It has taken a public health emergency to bring a conversation about these disparities back to the forefront of healthcare. If we have learned anything this year, it is that we can do better. As healthcare leaders, we must ask ourselves: What will we continue to tolerate? How can we close these gaps in access to care, how can we ensure equal access to quality healthcare for all communities? And how can we promote a bipartisan perspective on healthcare legislation that will improve conditions for all patients?
I’d like to believe that we all want better healthcare for everyone. Why can’t we appeal to both the liberal passion for Medicaid expansion and the conservative support for increased competition through privatization? We are seeing this incredibly successful marriage of policies in the Managed Medicaid transformations occurring in states across the nation. They serve as a model of how the public and private sectors can work together to create a healthier nation for all of our citizens through value-based care reimbursement models, commitment to proactive care management, and healthy competition among managed care organizations (MCOs).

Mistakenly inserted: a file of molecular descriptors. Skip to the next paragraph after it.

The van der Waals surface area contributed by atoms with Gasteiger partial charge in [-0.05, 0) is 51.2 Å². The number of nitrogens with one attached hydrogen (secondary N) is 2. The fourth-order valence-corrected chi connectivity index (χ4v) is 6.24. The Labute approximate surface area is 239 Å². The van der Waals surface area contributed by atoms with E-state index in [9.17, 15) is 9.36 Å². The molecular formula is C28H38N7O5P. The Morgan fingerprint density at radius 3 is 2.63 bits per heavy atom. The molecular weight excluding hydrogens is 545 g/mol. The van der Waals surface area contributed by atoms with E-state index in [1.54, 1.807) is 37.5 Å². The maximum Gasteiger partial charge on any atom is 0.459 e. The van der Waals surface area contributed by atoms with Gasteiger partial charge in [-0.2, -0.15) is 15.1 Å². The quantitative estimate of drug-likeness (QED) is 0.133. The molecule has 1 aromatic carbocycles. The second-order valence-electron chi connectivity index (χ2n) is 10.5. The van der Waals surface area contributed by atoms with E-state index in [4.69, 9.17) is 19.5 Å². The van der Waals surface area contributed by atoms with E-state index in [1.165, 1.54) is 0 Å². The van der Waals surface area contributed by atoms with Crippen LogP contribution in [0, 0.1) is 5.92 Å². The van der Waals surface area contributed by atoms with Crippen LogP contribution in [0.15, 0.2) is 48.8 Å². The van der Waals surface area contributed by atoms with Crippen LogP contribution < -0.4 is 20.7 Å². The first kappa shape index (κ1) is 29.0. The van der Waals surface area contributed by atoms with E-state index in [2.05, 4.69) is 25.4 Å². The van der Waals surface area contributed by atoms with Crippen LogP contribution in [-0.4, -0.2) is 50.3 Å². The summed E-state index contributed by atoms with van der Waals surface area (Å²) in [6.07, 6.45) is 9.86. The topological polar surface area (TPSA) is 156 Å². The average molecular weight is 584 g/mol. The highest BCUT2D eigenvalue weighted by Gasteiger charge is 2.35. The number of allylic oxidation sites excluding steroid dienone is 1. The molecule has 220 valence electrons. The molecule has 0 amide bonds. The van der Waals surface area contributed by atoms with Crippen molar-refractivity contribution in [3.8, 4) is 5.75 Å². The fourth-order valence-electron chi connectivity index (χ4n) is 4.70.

I believe that this year, the “Person of the Year” wears a stethoscope, scrubs, and a mask. But alongside the physicians and nurses, there are many other healthcare heroes, like drivers who deliver masks to your door, health aides who take care of your ailing neighbor, and caregivers who ensure the utilities have been paid.
These heroes look just like you and me, and they are a vital part of our communities. They give a voice to the chronically ill, the disadvantaged, and those living in challenging environments. Their goal is to help each person, regardless of their economic, demographic, or ethnic backgrounds, get the care they need by understanding and managing their unique set of circumstances.